This being the season of joy and glad tidings, it would seem timely to renew warnings about scams designed to separate you from your money.
You know, the old, “If it sounds too good to be true …” ethos. And as a recent article by reporter John Branton of The Columbian warned, scammers apparently are not overcome by a dose of holiday cheer and good conscience.
For example, there’s the old “work-at-home company financial assistant,” which allegedly allows you to have flexible hours and still earn enough money to fill those Christmas stockings.
In this one, the “company” you work for has customers pay you by check. “After this, you send the same payment to our suppliers or vendors, subtracting your commission of 8 percent from the same amount,” an e-mail from the “company” explains.
Sounds easy? Sounds sleazy, said Kim Kapp, spokeswoman for the Vancouver Police Department, who explains that people “should never give out their personal checking account information to anyone or utilize their personal accounts on behalf of a business they are unfamiliar with.”
And while it is tempting to scoff or chuckle at anybody who might be sucked in by such transparent promises, the real victims are the legitimate online businesses that are tainted by a broad brush. Some work-at-home businesses are trustworthy, but be sure to check out whom you are dealing with beforehand.
Not that the work-at-home ploy is the only scam making the rounds these days. There’s also one in which you are informed that state or federal jobs are available in the area, and all you have to do is call a phone number to hear job listings and request an application. When the call is for a number in the Caribbean, you later discover you were charged something like $5 a minute.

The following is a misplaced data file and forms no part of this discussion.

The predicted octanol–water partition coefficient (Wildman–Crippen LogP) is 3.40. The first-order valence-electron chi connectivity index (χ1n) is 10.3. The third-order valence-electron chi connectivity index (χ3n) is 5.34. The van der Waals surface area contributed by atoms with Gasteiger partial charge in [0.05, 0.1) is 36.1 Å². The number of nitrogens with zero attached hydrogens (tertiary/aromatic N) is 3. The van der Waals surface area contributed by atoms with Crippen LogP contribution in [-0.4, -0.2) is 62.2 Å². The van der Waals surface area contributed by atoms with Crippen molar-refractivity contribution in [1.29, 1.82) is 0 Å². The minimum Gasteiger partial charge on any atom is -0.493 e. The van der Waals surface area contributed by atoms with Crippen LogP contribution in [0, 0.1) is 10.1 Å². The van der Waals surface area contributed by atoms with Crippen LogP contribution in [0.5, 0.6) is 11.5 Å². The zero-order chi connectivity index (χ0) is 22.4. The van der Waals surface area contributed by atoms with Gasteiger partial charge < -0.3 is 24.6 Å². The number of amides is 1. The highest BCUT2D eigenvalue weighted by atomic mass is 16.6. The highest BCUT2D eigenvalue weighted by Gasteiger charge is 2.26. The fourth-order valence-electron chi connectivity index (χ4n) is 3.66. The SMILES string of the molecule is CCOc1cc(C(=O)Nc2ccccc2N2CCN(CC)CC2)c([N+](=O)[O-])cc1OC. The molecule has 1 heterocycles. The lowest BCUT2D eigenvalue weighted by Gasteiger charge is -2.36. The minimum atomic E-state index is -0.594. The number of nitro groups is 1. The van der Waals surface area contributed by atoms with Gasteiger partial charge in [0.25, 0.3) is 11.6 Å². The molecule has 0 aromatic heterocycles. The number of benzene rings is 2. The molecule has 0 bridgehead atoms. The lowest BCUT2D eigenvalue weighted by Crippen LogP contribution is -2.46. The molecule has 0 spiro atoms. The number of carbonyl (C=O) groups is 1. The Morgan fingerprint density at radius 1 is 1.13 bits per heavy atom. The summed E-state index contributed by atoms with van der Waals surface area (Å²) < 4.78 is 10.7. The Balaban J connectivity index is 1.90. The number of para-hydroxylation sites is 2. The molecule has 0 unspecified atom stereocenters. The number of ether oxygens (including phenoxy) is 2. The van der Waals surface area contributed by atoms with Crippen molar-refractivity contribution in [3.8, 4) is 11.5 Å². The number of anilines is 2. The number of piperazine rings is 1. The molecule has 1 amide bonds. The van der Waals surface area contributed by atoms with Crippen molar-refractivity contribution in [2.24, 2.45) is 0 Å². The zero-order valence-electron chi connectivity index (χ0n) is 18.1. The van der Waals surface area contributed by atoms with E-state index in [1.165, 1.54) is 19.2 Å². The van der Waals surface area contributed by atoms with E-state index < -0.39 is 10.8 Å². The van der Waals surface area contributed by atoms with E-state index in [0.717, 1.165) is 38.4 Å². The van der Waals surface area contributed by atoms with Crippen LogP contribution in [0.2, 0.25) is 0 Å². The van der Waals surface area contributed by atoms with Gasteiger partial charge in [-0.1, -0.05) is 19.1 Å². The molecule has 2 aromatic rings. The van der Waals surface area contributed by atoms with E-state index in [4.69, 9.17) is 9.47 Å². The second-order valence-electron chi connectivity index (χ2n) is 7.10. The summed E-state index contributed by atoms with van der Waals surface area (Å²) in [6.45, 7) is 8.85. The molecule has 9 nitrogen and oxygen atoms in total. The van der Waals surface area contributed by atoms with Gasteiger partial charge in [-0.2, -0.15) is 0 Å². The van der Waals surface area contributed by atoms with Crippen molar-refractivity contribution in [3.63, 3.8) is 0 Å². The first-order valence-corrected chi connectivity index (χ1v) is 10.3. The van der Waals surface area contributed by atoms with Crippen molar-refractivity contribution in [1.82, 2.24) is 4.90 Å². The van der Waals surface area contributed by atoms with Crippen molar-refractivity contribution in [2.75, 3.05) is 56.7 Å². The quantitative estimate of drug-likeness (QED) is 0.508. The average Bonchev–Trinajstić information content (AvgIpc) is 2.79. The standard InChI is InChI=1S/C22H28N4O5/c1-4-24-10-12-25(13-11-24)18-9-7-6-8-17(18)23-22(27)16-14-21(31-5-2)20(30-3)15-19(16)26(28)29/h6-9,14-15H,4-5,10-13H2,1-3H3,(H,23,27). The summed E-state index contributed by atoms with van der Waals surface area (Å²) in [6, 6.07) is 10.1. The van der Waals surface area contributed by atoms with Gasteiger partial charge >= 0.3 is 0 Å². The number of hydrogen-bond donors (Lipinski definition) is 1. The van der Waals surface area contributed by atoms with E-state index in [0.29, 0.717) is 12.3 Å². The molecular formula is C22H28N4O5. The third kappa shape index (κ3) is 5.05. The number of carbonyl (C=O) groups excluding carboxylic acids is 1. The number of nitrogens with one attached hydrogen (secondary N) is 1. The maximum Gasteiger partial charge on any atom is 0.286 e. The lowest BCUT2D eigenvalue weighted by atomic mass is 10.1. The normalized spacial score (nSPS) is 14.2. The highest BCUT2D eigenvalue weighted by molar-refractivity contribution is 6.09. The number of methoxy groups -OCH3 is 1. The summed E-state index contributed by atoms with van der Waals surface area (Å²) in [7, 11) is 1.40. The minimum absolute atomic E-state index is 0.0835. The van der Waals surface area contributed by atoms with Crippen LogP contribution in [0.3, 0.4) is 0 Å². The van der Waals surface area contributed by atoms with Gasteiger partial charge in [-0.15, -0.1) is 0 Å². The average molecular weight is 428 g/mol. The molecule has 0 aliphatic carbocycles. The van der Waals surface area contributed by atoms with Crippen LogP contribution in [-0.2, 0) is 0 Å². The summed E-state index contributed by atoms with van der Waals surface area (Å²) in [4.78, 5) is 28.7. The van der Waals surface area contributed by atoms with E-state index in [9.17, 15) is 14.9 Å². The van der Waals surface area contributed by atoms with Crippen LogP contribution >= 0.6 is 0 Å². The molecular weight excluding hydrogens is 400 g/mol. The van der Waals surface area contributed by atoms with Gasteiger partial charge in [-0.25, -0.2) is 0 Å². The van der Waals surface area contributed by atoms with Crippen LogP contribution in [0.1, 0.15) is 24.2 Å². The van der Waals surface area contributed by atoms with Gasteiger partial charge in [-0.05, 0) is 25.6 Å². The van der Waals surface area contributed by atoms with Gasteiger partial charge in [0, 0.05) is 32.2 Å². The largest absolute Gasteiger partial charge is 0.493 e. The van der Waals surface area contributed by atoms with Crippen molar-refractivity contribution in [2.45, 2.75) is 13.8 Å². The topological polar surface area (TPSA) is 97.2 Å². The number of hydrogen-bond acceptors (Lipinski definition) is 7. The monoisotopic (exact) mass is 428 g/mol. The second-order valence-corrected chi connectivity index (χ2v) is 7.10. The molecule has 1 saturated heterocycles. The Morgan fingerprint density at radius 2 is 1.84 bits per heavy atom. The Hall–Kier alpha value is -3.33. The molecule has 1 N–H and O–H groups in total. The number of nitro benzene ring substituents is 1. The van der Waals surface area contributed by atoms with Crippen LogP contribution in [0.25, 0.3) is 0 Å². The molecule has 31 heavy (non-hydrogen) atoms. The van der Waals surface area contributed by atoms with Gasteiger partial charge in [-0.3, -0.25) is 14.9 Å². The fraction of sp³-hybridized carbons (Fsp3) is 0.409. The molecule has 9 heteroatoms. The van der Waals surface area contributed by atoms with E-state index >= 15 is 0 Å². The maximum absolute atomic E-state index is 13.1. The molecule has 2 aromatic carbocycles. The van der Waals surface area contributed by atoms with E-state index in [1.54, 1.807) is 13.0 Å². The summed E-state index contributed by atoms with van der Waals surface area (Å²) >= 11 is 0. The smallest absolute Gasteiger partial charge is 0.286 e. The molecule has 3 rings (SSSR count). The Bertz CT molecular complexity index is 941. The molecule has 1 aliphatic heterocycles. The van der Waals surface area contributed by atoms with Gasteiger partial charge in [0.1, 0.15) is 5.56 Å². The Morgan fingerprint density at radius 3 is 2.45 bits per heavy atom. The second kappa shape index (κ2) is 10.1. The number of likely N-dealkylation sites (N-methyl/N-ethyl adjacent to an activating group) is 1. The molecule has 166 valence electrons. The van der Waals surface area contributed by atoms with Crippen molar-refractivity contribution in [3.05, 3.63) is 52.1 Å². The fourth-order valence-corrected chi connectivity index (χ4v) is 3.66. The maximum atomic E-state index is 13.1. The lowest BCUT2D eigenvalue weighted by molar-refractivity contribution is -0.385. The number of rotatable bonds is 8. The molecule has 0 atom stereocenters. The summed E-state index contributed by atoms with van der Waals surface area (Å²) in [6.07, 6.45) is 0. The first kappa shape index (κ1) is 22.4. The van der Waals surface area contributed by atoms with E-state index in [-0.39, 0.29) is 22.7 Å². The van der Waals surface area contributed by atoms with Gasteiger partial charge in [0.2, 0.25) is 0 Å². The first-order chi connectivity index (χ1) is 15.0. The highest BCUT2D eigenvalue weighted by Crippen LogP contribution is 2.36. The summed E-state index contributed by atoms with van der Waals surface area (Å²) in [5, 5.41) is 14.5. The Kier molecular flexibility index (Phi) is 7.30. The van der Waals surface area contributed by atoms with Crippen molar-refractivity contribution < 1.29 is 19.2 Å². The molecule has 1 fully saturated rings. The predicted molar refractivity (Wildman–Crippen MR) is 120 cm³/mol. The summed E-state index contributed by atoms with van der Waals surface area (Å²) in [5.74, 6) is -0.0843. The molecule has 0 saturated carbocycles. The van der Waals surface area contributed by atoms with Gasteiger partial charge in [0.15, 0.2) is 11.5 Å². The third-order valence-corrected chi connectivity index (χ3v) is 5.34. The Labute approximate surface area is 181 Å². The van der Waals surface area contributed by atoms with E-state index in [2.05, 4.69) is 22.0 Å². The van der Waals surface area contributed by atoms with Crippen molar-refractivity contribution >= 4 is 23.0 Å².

“There are many legitimate phone numbers and employers in the Caribbean,” according to http://www.scambusters.org, “but there’s no legitimate reason that you would be asked to call the Caribbean to find out about a U.S. government job.”
Ah, good point. And yet it’s one that is worth a reminder. Because the best defense against potential scammers isn’t fear of the world or hiding your money in a mattress. It’s simple education and a little common sense.
For the vast majority of people, this is self-evident. Americans have been armed with enough warnings about identity theft in recent years to choke an elephant. But the reason that such scams exist is that they work well enough to make it worth the scammers’ time.
Therefore, here are a few simple tips to avoid being a victim:
• Know the people you’re dealing with.
• Don’t believe promises of easy money.
• Be cautious about unsolicited e-mails.
• Guard all of your personal information, such as bank account numbers and Social Security numbers.
And, in the end, beware of promises from African princes or Iraqi security guards or foreign lottery officials who have $3.2 million just waiting to be routed into your bank account in exchange for a small startup fee.
As the fact-chasing website http://www.snopes.com warns: “Once your bank account has been sucked dry or you start making threats, you’ll never hear from these Nigerians again. As for the money you’ve thrown at this, it’s gone forever.”
So, yes, there is no end to the creativity of Internet scammers. Because, apparently, there is no end to the list of potential victims. Don’t say you haven’t been warned. And don’t let unscrupulous profit peddlers ruin your holidays.